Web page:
This fascinating study of one of the greatest poets of the Augustan age sheds new light on Horace's works, combining literary analysis with an investigation into the poet's social and political circumstances.
Lyne focuses on the poet's relations with his patron Maecenas, with the Emperor Augustus and with other grandees. Describing his background, the book considers how and why Horace came to rely on patronage, and looks at the nature of that patronage. It identifies the point at which Horace adopted the role of political poet and shows how he evolved a public poetry for his particular society.
Horace was a master of personal insinuation, as well as a fine maker of public poetry. Lyne reveals him a master, too, in the art of ordering his works, positioning his poems with skill and subtlety. Looking closely at poems from the 'Satires', 'Odes' and 'Epistles', Lyne demonstrates how Horace neatly balanced deference to the great with careful assertion of his own social and political standing. He finds instances where Horace teases his original recipients - and his wider audience. He investigates why the poet set aside his great political lyric in 23 B.C. and resumed it in 17 B.C.. Examining Odes in Book 4, Lyne contends that behind the public face, Horace exhibits resentment, recording views that undermine earlier patriotic statements.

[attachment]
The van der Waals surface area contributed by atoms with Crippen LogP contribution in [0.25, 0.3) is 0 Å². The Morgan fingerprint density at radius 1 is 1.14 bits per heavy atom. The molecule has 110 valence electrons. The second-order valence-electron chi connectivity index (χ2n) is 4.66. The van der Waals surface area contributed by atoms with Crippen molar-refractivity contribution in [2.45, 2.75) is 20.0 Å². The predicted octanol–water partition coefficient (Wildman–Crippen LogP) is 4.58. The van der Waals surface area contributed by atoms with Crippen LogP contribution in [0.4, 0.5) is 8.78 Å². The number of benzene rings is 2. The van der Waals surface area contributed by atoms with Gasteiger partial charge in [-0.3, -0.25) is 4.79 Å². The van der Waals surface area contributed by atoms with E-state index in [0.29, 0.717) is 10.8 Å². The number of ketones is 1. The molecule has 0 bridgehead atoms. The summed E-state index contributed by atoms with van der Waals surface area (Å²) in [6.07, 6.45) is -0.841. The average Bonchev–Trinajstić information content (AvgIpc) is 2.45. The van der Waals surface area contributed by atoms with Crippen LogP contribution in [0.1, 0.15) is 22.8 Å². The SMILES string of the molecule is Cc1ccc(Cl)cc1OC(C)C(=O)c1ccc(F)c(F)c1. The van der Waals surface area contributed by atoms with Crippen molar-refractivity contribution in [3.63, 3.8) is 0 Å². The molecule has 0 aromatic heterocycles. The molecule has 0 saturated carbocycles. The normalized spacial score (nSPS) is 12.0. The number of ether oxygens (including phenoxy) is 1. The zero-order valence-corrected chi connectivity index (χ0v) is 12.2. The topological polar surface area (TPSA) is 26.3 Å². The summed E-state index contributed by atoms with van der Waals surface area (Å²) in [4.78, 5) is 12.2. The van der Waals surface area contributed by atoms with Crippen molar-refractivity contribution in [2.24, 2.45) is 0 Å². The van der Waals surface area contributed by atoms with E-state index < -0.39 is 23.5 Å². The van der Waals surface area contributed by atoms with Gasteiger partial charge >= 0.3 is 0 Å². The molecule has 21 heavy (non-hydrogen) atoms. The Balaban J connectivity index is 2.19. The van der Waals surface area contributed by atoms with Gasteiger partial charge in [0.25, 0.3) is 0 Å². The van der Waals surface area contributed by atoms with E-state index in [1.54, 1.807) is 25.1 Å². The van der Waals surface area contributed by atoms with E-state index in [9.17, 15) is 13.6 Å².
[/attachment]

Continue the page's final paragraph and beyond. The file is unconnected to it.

Horace's political utterances are always interesting, invariably well-composed, often independent. His is the public voice of Augustan society, and his literature reflects the pressures and nuances of that society, as well as revealing an image of the poet himself.
R.O.A.M. Lyne was Fellow and Tutor in Classics at Balliol College, Oxford. Among his books are 'Ciris: A Poem Attributed to Vergil' (1978), 'The Latin Love Poets, from Catullus to Horace' (1980), 'Further Voices in Vergil's Aeneid' (1987), 'Words and the Poet: Characteristic Techniques of Style in Vergil's Aeneid' (1989).
Publisher: Yale University Press
Number of pages: 238
Weight: 363 g
Dimensions: 235 x 156 x 13 mm
"Full of good sense, careful reasoning, and meticulously close attention to the text."- Joseph Farrell, University of Pennsylvania